Trustworthiness as Competitive Advantage
If morals need stories to thrive, it might also be true that stories need morals to thrive. Technically the stories you tell do not require moral intentions. Yet practical experience teaches us that few of the stories we cherish could possibly be classified as amoral. A story may not portray your preferred morals, but all stories, at least the interesting ones, embed moral lessons by correlating certain behaviors with consequences. It is hard to tell stories that reward faith in positive consequences like freedom, justice, and trust without exposing the truth that economic reasoning will never be equipped to achieve these kinds of subjective goals.
Few, if any, Hollywood blockbusters could demand our attention without portraying some kind of moral conflict between good and evil. Marvel’s 2018 movie Black Panther reinforces a similar moral lesson to the one Seuss teaches in The Cat in the Hat when the king decides to risk the danger of revealing his kingdom’s extravagant resources in order to clean up global messes. Disaster movies present one moral dilemma after another. Even the stories about characters who don’t know how to clean up their own messes (Thank you, Quentin Tarantino) deliver a moral lesson about the consequences of leaving messes for others.
Brian Boyd makes a strong case that storytelling is a survival mechanism in his book On the Origin of Stories, stating that humans have a “natural appetite” for information, “especially for pattern, and information that falls into meaningful arrays from which we can make rich inferences.” Stories pass along behavioral information that is just as important to our survival as the information passed along in our DNA.
Stories that stress mutual success might be more important now than they ever have been. The suicide rate for Americans is up 30 percent since 2000. Globally, suicide rates are up 60 percent over the past fifty years. According to the most recent Edelman Trust Barometer, the United States shows a “shattering loss of trust” that is the “steepest most dramatic decline in trust ever measured since the barometer began in 2000.” Over two thirds of the markets measured by Edelman Trust Barometer indicate trust levels below 50 percent.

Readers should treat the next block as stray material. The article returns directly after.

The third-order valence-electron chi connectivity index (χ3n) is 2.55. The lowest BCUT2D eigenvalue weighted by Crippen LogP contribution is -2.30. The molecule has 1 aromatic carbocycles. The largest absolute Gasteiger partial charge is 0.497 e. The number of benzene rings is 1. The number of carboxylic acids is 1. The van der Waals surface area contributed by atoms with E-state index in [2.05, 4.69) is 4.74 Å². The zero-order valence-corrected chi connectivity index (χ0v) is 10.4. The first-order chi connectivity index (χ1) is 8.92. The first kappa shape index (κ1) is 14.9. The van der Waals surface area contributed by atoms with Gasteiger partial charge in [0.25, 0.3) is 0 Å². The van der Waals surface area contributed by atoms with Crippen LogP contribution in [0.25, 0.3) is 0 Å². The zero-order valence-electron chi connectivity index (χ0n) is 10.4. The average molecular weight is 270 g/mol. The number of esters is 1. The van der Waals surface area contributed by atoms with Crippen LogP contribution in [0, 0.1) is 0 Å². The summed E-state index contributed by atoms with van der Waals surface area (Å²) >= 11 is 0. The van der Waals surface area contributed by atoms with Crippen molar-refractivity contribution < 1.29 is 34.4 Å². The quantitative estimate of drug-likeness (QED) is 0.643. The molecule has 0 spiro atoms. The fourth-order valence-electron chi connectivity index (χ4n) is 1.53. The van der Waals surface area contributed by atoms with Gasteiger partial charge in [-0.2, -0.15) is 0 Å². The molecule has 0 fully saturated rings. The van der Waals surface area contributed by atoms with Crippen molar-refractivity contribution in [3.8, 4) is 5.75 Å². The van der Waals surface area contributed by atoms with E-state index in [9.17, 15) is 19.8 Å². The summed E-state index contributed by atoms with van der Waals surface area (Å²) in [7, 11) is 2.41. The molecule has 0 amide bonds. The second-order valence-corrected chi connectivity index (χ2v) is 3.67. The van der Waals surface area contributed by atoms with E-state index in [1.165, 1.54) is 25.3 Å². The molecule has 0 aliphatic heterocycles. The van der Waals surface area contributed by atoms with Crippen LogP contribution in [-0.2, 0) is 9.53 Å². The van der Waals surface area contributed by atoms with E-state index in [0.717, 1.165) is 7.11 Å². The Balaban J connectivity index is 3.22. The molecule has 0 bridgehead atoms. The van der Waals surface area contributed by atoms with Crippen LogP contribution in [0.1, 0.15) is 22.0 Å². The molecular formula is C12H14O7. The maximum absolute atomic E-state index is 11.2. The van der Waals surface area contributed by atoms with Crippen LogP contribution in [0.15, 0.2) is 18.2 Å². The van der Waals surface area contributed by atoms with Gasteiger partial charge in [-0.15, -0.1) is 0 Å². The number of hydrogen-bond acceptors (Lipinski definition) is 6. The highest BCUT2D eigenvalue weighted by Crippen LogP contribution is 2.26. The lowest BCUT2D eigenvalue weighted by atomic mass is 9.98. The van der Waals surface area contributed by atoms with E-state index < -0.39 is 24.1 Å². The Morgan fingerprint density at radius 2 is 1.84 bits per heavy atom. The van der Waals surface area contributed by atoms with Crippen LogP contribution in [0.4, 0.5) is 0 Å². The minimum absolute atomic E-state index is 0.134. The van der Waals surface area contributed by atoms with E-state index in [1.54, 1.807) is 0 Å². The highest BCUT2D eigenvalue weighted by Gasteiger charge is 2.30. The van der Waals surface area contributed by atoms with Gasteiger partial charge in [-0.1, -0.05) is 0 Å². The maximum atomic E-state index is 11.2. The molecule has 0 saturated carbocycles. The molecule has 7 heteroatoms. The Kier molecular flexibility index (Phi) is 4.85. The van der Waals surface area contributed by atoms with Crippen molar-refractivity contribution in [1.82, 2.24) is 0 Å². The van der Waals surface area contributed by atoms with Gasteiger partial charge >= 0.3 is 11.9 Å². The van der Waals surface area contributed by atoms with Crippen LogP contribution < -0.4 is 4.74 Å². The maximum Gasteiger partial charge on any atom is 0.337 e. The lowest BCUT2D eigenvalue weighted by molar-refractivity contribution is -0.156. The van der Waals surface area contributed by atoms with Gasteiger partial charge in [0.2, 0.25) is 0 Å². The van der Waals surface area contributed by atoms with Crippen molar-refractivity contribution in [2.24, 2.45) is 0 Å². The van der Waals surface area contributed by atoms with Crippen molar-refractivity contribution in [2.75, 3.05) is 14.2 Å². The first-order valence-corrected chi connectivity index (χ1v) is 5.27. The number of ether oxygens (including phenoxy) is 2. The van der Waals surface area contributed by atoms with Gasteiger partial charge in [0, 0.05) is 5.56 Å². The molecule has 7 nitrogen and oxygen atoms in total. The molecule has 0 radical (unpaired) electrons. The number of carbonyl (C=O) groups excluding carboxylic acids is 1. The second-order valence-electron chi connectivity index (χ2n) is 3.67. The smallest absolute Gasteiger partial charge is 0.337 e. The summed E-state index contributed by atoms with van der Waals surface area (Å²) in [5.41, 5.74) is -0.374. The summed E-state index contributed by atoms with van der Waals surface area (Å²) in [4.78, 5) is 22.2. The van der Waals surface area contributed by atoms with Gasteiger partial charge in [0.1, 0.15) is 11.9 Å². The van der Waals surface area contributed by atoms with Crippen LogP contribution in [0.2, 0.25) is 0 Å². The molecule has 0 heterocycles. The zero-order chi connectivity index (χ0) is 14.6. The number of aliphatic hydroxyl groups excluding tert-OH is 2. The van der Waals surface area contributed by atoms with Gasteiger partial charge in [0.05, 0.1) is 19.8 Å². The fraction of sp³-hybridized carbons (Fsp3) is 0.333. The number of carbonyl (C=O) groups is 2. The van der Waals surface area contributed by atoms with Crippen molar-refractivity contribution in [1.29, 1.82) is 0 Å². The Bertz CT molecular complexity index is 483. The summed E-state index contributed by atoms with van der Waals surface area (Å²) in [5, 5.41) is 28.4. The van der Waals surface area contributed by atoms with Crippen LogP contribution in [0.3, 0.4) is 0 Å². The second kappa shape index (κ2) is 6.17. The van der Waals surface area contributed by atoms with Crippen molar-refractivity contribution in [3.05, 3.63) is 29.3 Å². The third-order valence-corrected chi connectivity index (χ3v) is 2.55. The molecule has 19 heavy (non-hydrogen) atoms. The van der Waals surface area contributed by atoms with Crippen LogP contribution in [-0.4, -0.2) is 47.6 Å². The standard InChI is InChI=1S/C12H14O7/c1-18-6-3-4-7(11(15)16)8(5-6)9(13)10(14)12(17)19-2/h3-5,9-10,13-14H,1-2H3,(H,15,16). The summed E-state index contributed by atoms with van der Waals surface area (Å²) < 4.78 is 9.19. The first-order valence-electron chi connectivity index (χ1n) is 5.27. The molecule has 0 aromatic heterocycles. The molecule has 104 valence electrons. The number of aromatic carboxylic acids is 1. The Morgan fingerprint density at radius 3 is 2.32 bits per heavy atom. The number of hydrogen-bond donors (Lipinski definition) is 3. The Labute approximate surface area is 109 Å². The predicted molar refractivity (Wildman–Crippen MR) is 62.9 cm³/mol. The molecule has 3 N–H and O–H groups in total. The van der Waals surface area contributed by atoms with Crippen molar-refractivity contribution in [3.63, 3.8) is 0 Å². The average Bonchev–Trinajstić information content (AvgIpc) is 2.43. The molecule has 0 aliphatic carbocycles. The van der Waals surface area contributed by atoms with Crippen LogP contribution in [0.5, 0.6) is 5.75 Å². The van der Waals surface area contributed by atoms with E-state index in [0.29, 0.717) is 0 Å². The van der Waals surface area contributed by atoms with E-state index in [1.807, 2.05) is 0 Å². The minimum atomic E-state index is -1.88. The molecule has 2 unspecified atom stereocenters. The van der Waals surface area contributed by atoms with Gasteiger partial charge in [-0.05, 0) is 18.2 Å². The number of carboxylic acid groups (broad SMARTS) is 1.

There has to be a reason that “biology turns loneliness into a disease,” according to UCLA professor Steve Cole, who studies the effects of loneliness at the molecular level. The physical costs of isolation for adults is said to be a 25 percent increase in mortality that translates to AARP’s estimate of $6.7 billion annually in extra Medicare expenditures. “Me first” stories aren’t inherently bad, but a tsunami of “me first” stories leads to an erosion of trust when “me first” stories begin to replace “all for one, one for all” stories.
Social media systems designed to siphon off social trust to achieve short-term economic goals surely diminish the trust left over to achieve noneconomic goals, like sustaining faith in our fellow humans. The decision to trust corporate platforms with the care and maintenance of our social connections have revealed the dangers of this misplaced trust. We don’t trust friends who tell our secrets, and yet we temporarily trusted commercial interests that not only told but sold our secrets. Trust in Facebook dropped from 79 percent to 27 percent after customers learned the social platform ignored reports that Cambridge Analytica did not observe consent requirements before harvesting and exploiting the personal data of millions so they could pursue questionable political agendas using coercive stories.